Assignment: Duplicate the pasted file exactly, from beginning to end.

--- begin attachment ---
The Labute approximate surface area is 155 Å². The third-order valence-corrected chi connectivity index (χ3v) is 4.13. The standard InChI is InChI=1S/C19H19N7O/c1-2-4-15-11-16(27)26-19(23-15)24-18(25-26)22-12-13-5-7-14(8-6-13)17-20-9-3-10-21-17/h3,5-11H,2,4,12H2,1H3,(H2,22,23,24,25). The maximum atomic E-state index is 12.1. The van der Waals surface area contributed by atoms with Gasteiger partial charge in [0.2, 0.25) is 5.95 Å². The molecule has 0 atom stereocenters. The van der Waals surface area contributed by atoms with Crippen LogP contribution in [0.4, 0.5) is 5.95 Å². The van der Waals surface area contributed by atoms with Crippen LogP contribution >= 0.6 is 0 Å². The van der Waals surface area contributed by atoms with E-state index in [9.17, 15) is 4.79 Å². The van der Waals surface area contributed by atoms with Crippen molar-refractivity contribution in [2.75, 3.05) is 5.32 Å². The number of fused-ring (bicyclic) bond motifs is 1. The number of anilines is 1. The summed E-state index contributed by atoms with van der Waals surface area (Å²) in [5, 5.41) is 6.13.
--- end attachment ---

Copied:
The Labute approximate surface area is 155 Å². The third-order valence-corrected chi connectivity index (χ3v) is 4.13. The standard InChI is InChI=1S/C19H19N7O/c1-2-4-15-11-16(27)26-19(23-15)24-18(25-26)22-12-13-5-7-14(8-6-13)17-20-9-3-10-21-17/h3,5-11H,2,4,12H2,1H3,(H2,22,23,24,25). The maximum atomic E-state index is 12.1. The van der Waals surface area contributed by atoms with Gasteiger partial charge in [0.2, 0.25) is 5.95 Å². The molecule has 0 atom stereocenters. The van der Waals surface area contributed by atoms with Crippen LogP contribution in [0.4, 0.5) is 5.95 Å². The van der Waals surface area contributed by atoms with Crippen LogP contribution >= 0.6 is 0 Å². The van der Waals surface area contributed by atoms with E-state index in [9.17, 15) is 4.79 Å². The van der Waals surface area contributed by atoms with Crippen molar-refractivity contribution in [2.75, 3.05) is 5.32 Å². The number of fused-ring (bicyclic) bond motifs is 1. The number of anilines is 1. The summed E-state index contributed by atoms with van der Waals surface area (Å²) in [5, 5.41) is 6.13.